July 07, 2010
The White House made the recess appointment of Harvard Medical School Professor Donald Berwick official Wednesday, selecting him to lead the Centers for Medicare & Medicaid Services and sidestepping a protracted battle on the Hill over his nomination.
“It’s unfortunate that at a time when our nation is facing enormous challenges, many in Congress have decided to delay critical nominations for political purposes,” President Barack Obama said in a statement.
The White House also announced the appointments of Philip E. Coyle III as associate director for national security and international affairs, and Joshua Gotbaum as director of the Pension Benefit Guaranty Corp. All three appointments would confer the powers of a permanent appointee, but only until the end of 2011 when they would need to be renominated unless confirmed by the Senate before then.
Republican opponents bristled over Berwick’s statement that Britain’s National Health Service is an “example” for the United States and threatened to paint him as an advocate of “rationing health care.”
A spokesman for Senate Majority Leader Harry Reid (D-Nev.) cheered the move calling it “the right decision” on Tuesday. But Republican senators have decried the appointment, and are being joined by at least one Democrat.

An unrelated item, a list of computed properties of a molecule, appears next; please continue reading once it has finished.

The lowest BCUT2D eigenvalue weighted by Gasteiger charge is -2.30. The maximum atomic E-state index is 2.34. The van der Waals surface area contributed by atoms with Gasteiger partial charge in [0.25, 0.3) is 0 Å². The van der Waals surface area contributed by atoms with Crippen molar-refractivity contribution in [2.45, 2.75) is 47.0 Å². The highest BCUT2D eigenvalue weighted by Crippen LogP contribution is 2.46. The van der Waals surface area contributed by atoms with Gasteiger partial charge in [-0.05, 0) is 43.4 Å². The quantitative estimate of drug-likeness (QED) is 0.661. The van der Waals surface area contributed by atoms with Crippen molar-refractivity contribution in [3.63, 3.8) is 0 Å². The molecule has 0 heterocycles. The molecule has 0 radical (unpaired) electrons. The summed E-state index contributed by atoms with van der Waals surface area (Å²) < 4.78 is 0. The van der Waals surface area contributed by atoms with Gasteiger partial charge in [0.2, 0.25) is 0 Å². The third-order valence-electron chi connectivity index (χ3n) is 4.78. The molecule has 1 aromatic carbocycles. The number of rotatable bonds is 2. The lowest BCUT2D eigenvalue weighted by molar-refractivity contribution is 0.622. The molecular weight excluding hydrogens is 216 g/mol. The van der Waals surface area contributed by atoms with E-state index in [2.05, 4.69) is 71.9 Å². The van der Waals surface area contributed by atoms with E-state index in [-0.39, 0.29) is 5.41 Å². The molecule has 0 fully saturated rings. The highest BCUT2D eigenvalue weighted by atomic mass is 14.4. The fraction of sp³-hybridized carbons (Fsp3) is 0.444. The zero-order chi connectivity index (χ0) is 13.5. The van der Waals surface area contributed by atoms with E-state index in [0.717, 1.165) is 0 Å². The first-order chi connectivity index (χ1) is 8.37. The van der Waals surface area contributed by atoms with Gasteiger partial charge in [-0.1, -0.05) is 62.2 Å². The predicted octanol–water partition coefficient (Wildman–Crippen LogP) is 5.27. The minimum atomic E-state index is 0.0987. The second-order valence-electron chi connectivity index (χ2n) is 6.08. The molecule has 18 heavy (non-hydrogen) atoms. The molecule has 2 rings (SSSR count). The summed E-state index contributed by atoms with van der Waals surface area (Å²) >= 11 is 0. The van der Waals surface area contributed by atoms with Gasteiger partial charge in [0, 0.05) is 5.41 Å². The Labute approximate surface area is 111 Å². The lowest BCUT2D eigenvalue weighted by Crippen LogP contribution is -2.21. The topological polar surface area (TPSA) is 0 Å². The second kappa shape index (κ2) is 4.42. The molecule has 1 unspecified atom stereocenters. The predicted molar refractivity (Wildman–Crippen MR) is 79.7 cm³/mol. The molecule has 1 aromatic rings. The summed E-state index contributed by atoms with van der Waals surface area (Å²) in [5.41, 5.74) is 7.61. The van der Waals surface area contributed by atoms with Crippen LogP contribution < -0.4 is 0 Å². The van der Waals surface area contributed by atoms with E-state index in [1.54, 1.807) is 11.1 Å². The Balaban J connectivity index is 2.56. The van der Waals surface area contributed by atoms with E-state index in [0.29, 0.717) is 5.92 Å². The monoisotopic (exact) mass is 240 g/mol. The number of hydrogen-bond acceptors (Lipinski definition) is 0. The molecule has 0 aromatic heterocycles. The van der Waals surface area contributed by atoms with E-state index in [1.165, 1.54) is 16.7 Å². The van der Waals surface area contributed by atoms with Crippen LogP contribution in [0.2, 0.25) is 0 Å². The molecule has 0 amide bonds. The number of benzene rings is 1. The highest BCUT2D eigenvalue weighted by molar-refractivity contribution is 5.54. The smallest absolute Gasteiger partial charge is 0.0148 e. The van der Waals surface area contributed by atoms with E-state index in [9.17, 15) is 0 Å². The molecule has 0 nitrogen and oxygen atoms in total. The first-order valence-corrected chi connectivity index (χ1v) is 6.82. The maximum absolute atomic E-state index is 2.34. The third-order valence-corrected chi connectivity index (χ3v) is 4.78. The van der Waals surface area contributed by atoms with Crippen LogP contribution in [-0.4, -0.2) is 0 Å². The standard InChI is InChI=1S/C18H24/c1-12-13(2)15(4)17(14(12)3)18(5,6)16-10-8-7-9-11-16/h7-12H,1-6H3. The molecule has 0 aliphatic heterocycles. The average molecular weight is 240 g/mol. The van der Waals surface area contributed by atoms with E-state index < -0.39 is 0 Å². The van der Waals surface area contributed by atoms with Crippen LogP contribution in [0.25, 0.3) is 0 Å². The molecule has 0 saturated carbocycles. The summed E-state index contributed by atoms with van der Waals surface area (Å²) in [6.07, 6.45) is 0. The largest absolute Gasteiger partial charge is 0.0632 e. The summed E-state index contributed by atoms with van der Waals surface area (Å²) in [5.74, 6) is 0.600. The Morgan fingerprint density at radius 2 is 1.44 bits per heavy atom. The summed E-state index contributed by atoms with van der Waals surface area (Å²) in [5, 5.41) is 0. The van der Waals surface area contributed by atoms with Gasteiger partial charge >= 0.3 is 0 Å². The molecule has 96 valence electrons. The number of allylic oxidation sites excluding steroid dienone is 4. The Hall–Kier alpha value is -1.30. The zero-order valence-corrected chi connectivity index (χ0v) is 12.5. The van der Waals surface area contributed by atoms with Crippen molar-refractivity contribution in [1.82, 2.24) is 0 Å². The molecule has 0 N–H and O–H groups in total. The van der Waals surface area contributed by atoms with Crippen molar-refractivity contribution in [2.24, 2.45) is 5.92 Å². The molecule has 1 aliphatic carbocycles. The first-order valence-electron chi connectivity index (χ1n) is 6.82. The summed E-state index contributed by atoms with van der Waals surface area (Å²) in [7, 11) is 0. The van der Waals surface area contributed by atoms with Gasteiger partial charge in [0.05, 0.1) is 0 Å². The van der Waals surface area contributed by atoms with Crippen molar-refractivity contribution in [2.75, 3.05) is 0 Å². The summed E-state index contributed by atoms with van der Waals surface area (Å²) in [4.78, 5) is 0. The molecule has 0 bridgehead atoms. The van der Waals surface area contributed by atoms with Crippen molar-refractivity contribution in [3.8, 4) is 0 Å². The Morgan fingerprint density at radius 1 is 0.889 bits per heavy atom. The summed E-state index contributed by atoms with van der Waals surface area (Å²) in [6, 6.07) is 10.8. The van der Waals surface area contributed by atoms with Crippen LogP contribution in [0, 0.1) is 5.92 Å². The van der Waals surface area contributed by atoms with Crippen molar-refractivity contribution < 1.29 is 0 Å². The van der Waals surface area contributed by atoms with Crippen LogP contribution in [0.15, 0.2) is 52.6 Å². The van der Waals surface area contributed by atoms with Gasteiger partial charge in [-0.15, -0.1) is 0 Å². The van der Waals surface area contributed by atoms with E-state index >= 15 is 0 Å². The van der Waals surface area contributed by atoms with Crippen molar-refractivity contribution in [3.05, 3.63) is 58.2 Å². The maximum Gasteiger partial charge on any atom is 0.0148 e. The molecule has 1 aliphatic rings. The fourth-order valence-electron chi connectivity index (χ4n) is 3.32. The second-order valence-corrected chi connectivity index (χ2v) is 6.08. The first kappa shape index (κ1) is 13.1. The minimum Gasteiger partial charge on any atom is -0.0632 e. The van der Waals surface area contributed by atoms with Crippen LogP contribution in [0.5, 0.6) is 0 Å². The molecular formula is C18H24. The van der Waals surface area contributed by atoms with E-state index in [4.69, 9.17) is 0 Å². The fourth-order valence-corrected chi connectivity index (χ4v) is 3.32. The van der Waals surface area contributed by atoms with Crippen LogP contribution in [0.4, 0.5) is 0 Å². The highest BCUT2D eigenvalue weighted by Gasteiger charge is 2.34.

Sen. Max Baucus (D-Mont.), chairman of the Finance Committee, which would have been responsible for holding hearings into Berwick’s nomination, said he was “troubled” that Obama chose to install Berwick without a formal confirmation process.
“Senate confirmation of presidential appointees is an essential process prescribed by the Constitution that serves as a check on executive power and protects Montanans and all Americans by ensuring that crucial questions are asked of the nominee — and answered,” Baucus said in a statement.
“Despite the recess appointment, I look forward to working with CMS as they implement health reform to deliver the better health care outcomes and lower costs for patients we fought to pass in the landmark health reform law.”
The CMS office has been without a permanent head since 2006, and the office will play a key role in the implementation of the health care legislation passed by Congress earlier this year.
Berwick served as President and Chief Executive Officer at the Institute for Healthcare Improvement at Harvard Medical School and is a professor of Health Policy and Management at the Harvard School of Public Health.
[Read the announcement from the White House.]
[Read statements from IHI leaders.]
[View other media coverage.]